Take Parkway to her vet to get a good treatment plan.

Also, consider returning Parkway to dry food (IAMS has good dry kitten food). I believe that dry is bit better for your cat's dental health. Make any future transitions gradual in nature (this applies to her litter as well). Who knows this may help alleviate any stress she feels. Your Pal, Simba

Congested Kitten

Hi Simba, Some trick-or-treaters brought us our little stray Spooky this Halloween. The vet says he is 18-weeks-old, and has him on an antibiotic for kitty cold, plus eyes cream for conjunctivitis, ear mite drops, and flea retardant. Spooky is the sweetest and most affectionate kitten around! The problem is that we can tell he has not eaten since he is been with us. He will drink water, and uses the litter box well.

The vet said that with his nose stuffed up, he would not eat a lot. How long should we wait for him? He meows pitifully, as if he is hungry, but he refuses canned and dry kitten food (and even chicken scraps). - Spooky's Mom

Dear Spooky’s Mom,
I hope that Spooky is back eating ok. If he is not, I suggest putting out some tuna or sardines. See if the irresistible smell does not bring back his ‘appetito.’ If this does not work, I suggest that you begin feeding him by hand (use a beaker to feed him liquefied food). Your vet is right in his saying that Spooky will eat when he is ready. Kittens have very sensitive tummies and any sort of spicy chicken can cause an upset stomach. Your Pal, Simba

Cat with Bloody Nose

Dear Simba, I have been reading the stories about kitty flu. I am finding a lot of similarities, with one exception. Sunny is my 3 1/2-month-old kitten has the one runny eye, coughing, bad congestion (sounds like he is breathing through a coffee stir), sneezing with discharge- here is where my concern is, the discharge is bloody sometimes more blood than not. I took him to the vet for his shots and told the doctor of his symptoms. He gave him antibiotics. After 3 days of it he was no better. The doctor changed his prescription to Clavomox, 10 days later he still coughs, has bad congestion and sneezes a bloody discharge. My vet has said for me to get a second opinion because he is not sure what it could be other than the kitty flu. I am alarmed at his continued symptoms! Not so sunny days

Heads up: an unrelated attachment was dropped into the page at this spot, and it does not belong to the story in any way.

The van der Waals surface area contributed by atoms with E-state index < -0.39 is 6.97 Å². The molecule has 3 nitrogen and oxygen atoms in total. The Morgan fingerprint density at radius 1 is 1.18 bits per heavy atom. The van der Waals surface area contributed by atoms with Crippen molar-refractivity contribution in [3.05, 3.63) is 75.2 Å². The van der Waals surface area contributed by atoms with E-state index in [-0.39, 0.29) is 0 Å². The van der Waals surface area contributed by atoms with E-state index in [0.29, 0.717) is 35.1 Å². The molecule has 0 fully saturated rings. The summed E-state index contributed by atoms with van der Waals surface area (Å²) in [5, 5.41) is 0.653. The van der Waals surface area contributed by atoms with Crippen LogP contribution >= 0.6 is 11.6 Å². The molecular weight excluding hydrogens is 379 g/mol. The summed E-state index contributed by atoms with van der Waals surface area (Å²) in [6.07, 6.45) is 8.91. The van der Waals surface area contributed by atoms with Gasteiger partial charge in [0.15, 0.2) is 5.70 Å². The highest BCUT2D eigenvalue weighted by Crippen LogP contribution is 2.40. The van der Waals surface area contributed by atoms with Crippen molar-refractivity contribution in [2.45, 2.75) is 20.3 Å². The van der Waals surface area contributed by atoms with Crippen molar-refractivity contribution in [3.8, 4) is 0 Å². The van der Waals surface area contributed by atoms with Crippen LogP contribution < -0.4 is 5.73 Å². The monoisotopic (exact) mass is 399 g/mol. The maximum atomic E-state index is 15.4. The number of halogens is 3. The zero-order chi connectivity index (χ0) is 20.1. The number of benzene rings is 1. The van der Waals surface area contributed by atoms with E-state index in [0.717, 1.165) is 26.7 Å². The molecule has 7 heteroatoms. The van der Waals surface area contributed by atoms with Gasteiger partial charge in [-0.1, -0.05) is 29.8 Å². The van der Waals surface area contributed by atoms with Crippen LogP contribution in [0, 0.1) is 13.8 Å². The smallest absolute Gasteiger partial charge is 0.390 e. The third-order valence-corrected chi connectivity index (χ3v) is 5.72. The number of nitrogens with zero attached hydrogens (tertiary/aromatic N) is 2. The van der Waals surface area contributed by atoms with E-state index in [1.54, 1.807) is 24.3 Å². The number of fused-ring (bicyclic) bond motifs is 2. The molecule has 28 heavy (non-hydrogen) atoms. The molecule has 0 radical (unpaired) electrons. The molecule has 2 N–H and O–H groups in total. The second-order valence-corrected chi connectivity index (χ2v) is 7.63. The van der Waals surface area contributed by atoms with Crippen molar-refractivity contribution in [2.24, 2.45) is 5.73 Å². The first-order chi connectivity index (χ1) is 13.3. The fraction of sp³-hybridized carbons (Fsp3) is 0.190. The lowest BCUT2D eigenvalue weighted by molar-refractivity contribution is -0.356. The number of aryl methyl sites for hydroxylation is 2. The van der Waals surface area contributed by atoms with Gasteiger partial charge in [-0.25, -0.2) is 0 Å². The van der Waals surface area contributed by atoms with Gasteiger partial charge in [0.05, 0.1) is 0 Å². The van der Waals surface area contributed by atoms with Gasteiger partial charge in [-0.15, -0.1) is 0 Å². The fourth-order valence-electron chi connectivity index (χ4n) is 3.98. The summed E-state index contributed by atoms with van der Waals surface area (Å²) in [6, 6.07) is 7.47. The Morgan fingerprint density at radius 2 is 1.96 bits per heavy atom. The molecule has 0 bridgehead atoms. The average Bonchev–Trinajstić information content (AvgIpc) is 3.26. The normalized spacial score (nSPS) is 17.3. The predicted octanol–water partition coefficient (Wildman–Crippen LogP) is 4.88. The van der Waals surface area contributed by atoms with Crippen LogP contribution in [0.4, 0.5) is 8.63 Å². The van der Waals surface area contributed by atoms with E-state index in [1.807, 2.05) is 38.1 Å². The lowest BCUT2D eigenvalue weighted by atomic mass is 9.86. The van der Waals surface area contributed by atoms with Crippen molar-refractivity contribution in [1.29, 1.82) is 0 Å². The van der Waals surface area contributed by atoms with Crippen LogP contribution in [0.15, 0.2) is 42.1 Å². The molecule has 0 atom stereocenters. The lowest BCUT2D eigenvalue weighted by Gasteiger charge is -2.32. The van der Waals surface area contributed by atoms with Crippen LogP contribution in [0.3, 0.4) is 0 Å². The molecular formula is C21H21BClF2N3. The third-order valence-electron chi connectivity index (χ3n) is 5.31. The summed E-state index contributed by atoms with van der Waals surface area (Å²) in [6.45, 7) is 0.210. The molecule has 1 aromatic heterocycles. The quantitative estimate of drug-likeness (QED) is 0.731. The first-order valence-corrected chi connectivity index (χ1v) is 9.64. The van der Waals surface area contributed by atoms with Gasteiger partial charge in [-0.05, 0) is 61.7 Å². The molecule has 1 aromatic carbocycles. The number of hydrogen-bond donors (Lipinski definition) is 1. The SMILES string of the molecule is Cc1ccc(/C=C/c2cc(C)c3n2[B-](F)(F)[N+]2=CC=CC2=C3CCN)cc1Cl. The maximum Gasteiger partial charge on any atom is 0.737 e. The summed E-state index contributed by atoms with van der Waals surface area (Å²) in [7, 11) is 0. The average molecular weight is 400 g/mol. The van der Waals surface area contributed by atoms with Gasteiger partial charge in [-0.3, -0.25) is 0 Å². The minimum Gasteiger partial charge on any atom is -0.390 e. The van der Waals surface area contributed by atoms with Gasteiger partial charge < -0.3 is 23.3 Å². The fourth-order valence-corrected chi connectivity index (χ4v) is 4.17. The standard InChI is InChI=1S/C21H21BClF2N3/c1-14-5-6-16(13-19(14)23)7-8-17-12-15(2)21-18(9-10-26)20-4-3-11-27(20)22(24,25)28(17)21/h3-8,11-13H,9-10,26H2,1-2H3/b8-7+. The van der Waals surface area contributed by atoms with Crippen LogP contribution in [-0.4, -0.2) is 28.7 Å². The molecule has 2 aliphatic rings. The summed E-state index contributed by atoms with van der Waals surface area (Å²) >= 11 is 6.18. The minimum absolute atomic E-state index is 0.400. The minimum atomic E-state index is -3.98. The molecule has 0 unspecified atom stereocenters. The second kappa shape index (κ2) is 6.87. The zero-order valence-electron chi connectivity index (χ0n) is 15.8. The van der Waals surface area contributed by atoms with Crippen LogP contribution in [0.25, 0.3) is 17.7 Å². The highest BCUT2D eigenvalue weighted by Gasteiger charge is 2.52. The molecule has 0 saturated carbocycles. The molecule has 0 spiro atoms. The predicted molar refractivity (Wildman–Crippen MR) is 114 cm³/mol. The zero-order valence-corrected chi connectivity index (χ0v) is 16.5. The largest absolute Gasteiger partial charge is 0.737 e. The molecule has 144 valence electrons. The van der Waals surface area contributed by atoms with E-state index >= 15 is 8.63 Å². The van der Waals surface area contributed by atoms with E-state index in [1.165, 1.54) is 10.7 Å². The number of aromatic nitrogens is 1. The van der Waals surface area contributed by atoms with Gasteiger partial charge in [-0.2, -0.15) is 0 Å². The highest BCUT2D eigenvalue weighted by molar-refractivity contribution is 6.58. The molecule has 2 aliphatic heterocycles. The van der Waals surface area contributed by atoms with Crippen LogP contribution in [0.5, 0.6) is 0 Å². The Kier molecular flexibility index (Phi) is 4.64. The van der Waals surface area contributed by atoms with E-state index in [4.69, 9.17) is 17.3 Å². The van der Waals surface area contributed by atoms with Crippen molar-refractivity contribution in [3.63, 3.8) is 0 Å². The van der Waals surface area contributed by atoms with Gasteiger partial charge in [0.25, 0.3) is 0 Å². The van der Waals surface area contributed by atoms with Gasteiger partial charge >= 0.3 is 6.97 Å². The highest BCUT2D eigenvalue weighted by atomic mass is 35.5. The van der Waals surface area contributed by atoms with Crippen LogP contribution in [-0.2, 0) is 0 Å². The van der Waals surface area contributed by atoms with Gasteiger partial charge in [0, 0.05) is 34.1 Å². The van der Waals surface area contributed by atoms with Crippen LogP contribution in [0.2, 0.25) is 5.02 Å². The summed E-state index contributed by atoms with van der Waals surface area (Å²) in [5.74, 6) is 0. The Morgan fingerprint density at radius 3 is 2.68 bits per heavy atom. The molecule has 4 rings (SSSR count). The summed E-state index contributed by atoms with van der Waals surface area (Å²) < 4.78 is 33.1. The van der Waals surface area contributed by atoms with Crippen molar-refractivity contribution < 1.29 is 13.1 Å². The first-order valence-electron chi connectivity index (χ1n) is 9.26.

He is still eating, drinking, going potty, playing as though he was fine.

Dear Not so sunny days,
Your kitten not responding to antibiotics may imply that he has the viral form of the kitty flu (either the FCV or FHV). As you know, viruses do not respond to antibiotics. Best way to make sure is to see a vet that specializes in Cats (check out the American Association of Feline Professionals).

There are a couple of tests that a vet can perform to figure out what is at the root of this. These include radiographs (x-rays) of the skull. These allow you to see the nasal cavity and frontal sinuses and can help you determine what, if any damage the virus and/or infections have done to his nasal passages. Another test is a nasal flush. This diagnostic procedure is used to collect matter from the nasal cavity for study or culture. It will help you sort out what, if any bacteria are affecting kitty. Kitties are very resilient creatures and it looks like your little one is holding his own. Take him to a cat doctor and let me know how you two do. Simba

Dear Simba
My sister just adopted a kitten. It came home sneezing and drooling. The vet says that drooling can be normal and the kitten sounds fine, but put her on an antibiotic in case. She is drooling a lot more. Can this be serious? The vet also said she could have kennel cough. What do you think? signed Maggie's aunt

Dear Maggie's Aunt,
The drooling is could be the result of stress (cats can salivate when nervous) or an oral ulcer brought upon by the cat flu